First of all, never go with a cheap pad to save money. The pad can make the world of difference in the life of even a cheaper carpet. As everyone knows the traffic a carpet will receives will help make some of your decisions. I prefer a higher density product (7lbs or more), but don't get a rock hard pad. If you can afford a pad in the 8 to 11lb range, Check it out the carpet you have selected or various carpets to get a feel. **Remember to try the combination over your substrate (i.e., plywood, wood or concrete) notice the differences. Walk on the combo, with and without shoes. If you have a good flooring contractor, or retailer, they should be happy to supply you with the test materials. Remind them a happy customers will usually recommend them to their friends.
Another thing you should know are the types of pads (i.e., rebound and slab/monolithic). How do tell the difference?? A rebound, looks like a bunch of multi-colored, chopped-up pieces of foam that has been fused together (look for one with a webbing mesh, sign of better quality). Remember your density numbers!! A slab/monolithic is just as it sounds, one continous piece and color (Stay away from the thin spongee green contractor grade. It dead pans in high traffic areas and under furniture). Your higher density is critical in these pads. I believe "SCI" still make a high density pad (dark gray in color.) It more on the commerical side, but will worth it if don't plan on moving anytime soon and can afford the extra cost.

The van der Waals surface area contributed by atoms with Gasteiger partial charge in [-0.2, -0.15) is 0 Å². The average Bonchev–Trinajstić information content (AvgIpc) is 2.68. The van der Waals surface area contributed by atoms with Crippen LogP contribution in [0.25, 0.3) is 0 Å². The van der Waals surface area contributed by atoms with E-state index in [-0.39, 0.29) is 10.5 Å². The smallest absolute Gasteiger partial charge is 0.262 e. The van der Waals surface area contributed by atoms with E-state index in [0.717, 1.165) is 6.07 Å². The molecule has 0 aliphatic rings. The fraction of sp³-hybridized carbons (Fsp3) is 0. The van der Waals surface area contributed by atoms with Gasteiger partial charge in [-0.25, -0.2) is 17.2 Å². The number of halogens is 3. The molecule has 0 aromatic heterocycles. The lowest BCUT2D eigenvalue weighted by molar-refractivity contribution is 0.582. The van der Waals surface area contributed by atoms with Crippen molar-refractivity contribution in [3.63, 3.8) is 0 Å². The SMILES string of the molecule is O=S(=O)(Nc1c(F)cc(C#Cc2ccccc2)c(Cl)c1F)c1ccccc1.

Remember, also pad thickness is important. Higher density, you may can use a thinner pad and achieve the results you require. Thicker is not better!!!
I recently, used a 8/9lb range rebound, under a berber for bedrooms and great room area. The neighbors and friends when nuts and all wanted to change out their carpets.
But remember, everyone is different and that why I suggest the in home test for a couple of days or a week. Don't rush into a decision.
Commerical and residential pad use is quite different. I am assuming you are looking for residential?
As for wet areas/basements, that one has every flooring person puzzled. The first step is to do a moisture test on your concrete slab (I'm assuming concrete slab.) You can get a kit from a flooring contractor, have some one do it for you or go the cheaper route. The cheaper route, is the easy. Cut about four or five piece of plastic (i.e., a ziploc bag, plastic wrap or 8mil polyproylene - ziplocs are quicker to get out of the cabinet). Chose the four or five location on the basement slab to test (i.e., middle of the floor, near entries, near outside walls, etc.). Tape the plastic down on the concrete, creating a seal. Watch for moisture to collect (up to a week). If no moisture, you have it made, go with whatever your heart desires. You are also lucky, this doesn't happen very often. When you do the test, try to plan it during a high moisture time (rain in the forcast??).
If you find moisture, contact a floor contractor that knows the business. They can give you ideas, such as a concrete sealer??????? or constructing another substrate such as water grade plywood prior to carpeting the area.
Best bet is to test the area and then go to someone you trust and ask for technical literature for below grade/ground and wet areas. Also, search the net under some to the major flooring manufacturers, such as Armstrong for recommendations.